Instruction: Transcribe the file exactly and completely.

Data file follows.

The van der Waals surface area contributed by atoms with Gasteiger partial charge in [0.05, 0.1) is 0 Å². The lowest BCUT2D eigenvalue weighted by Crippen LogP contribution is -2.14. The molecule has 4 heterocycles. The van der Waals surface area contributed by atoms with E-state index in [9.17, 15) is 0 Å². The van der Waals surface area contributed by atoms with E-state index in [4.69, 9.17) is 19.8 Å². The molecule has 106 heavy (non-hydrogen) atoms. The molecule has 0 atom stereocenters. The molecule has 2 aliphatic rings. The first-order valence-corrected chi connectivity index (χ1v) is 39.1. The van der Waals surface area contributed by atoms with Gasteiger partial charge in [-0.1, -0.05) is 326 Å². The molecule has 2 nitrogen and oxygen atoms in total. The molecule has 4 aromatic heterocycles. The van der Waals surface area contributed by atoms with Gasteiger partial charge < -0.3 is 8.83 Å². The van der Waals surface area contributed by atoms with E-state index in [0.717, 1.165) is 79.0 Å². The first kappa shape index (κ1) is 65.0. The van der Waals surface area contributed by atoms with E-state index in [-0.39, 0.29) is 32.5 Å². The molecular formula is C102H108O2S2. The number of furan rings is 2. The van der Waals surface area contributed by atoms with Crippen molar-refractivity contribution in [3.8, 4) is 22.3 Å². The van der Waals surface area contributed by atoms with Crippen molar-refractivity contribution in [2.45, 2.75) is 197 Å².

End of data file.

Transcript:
The van der Waals surface area contributed by atoms with Gasteiger partial charge in [0.05, 0.1) is 0 Å². The lowest BCUT2D eigenvalue weighted by Crippen LogP contribution is -2.14. The molecule has 4 heterocycles. The van der Waals surface area contributed by atoms with E-state index in [9.17, 15) is 0 Å². The van der Waals surface area contributed by atoms with E-state index in [4.69, 9.17) is 19.8 Å². The molecule has 106 heavy (non-hydrogen) atoms. The molecule has 0 atom stereocenters. The molecule has 2 aliphatic rings. The first-order valence-corrected chi connectivity index (χ1v) is 39.1. The van der Waals surface area contributed by atoms with Gasteiger partial charge in [-0.1, -0.05) is 326 Å². The molecule has 2 nitrogen and oxygen atoms in total. The molecule has 4 aromatic heterocycles. The van der Waals surface area contributed by atoms with Gasteiger partial charge < -0.3 is 8.83 Å². The van der Waals surface area contributed by atoms with E-state index in [0.717, 1.165) is 79.0 Å². The first kappa shape index (κ1) is 65.0. The van der Waals surface area contributed by atoms with E-state index in [-0.39, 0.29) is 32.5 Å². The molecular formula is C102H108O2S2. The number of furan rings is 2. The van der Waals surface area contributed by atoms with Crippen molar-refractivity contribution in [3.8, 4) is 22.3 Å². The van der Waals surface area contributed by atoms with Crippen molar-refractivity contribution in [2.45, 2.75) is 197 Å².